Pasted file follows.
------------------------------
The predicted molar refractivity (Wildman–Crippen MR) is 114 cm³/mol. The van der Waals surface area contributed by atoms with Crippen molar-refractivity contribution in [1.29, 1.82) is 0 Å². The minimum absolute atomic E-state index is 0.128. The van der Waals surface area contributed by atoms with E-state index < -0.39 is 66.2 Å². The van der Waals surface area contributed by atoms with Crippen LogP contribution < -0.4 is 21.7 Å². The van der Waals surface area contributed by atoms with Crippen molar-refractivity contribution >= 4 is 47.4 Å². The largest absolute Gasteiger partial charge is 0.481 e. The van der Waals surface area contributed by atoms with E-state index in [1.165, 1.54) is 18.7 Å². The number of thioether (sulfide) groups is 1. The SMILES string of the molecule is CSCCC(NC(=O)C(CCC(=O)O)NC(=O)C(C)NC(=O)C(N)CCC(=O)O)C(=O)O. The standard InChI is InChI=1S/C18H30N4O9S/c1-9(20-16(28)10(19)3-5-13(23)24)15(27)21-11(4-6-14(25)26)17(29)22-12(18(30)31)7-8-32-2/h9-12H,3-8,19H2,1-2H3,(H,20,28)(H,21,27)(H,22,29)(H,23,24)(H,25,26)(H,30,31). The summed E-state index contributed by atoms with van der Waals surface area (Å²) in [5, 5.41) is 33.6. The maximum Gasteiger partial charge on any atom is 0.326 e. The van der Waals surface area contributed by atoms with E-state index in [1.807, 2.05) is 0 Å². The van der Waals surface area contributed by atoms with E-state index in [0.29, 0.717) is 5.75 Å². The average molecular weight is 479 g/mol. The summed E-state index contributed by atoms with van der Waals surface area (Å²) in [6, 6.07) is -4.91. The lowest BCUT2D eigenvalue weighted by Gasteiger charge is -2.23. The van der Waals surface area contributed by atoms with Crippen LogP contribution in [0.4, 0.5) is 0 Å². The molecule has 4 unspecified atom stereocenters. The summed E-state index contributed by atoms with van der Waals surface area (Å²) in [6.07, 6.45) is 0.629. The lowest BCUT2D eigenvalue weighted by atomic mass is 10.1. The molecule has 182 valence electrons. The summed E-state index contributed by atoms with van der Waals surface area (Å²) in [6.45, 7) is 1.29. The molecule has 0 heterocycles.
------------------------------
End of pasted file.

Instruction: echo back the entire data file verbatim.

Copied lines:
The predicted molar refractivity (Wildman–Crippen MR) is 114 cm³/mol. The van der Waals surface area contributed by atoms with Crippen molar-refractivity contribution in [1.29, 1.82) is 0 Å². The minimum absolute atomic E-state index is 0.128. The van der Waals surface area contributed by atoms with E-state index < -0.39 is 66.2 Å². The van der Waals surface area contributed by atoms with Crippen LogP contribution < -0.4 is 21.7 Å². The van der Waals surface area contributed by atoms with Crippen molar-refractivity contribution >= 4 is 47.4 Å². The largest absolute Gasteiger partial charge is 0.481 e. The van der Waals surface area contributed by atoms with E-state index in [1.165, 1.54) is 18.7 Å². The number of thioether (sulfide) groups is 1. The SMILES string of the molecule is CSCCC(NC(=O)C(CCC(=O)O)NC(=O)C(C)NC(=O)C(N)CCC(=O)O)C(=O)O. The standard InChI is InChI=1S/C18H30N4O9S/c1-9(20-16(28)10(19)3-5-13(23)24)15(27)21-11(4-6-14(25)26)17(29)22-12(18(30)31)7-8-32-2/h9-12H,3-8,19H2,1-2H3,(H,20,28)(H,21,27)(H,22,29)(H,23,24)(H,25,26)(H,30,31). The summed E-state index contributed by atoms with van der Waals surface area (Å²) in [5, 5.41) is 33.6. The maximum Gasteiger partial charge on any atom is 0.326 e. The van der Waals surface area contributed by atoms with E-state index in [1.807, 2.05) is 0 Å². The van der Waals surface area contributed by atoms with E-state index in [0.29, 0.717) is 5.75 Å². The average molecular weight is 479 g/mol. The summed E-state index contributed by atoms with van der Waals surface area (Å²) in [6, 6.07) is -4.91. The lowest BCUT2D eigenvalue weighted by Gasteiger charge is -2.23. The van der Waals surface area contributed by atoms with Crippen LogP contribution in [0.4, 0.5) is 0 Å². The molecule has 4 unspecified atom stereocenters. The summed E-state index contributed by atoms with van der Waals surface area (Å²) in [6.07, 6.45) is 0.629. The lowest BCUT2D eigenvalue weighted by atomic mass is 10.1. The molecule has 182 valence electrons. The summed E-state index contributed by atoms with van der Waals surface area (Å²) in [6.45, 7) is 1.29. The molecule has 0 heterocycles.